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Getty Images / Defne Karadeniz

Turkey's President Considers Bringing Back The Death Penalty

Turkey abolished the death penalty in 2004.

By Stephanie Liebergen | July 17, 2016

After an attempted military coup, Turkey's president said he's considering bringing back the death penalty. 

As part of its ongoing attempt to join the European Union, Turkey abolished the death penalty in 2004.

In 1987, Turkey applied to join the then-European Economic Community. The country was declared eligible to join the EU a decade later. A return of the death penalty would seemingly take that progress a step back, as abolition of the death penalty is a precondition to entering the EU.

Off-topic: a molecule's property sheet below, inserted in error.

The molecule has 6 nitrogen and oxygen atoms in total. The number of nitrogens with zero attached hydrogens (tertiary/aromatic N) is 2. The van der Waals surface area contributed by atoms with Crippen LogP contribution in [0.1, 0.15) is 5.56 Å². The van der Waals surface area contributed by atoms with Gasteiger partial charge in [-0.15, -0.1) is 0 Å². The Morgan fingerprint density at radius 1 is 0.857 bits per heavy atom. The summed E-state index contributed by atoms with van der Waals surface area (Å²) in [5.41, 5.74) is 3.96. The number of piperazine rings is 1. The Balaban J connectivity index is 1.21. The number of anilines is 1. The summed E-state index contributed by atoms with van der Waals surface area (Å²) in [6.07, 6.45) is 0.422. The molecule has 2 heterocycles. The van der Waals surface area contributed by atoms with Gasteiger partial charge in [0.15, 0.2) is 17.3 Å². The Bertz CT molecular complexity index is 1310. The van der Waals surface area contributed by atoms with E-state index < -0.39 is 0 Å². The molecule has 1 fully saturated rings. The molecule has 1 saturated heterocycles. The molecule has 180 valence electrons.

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The military's attempted government takeover last week failed. In the aftermath, more than 6,000 people have been arrested, and that number is expected to rise. 

Supporters of the government and President Recep Tayyip Erdoğan took to the streets, some chanting "we want death penalty." 

Erdoğan noted that the people's opinion matters and said he would talk with other government leaders before making a decision. He said, "We cannot delay this decision too much. Because those who stage a coup against the state in this country should pay the price for it."

This video includes clips from NTVCNN TurkCNN and Sky News

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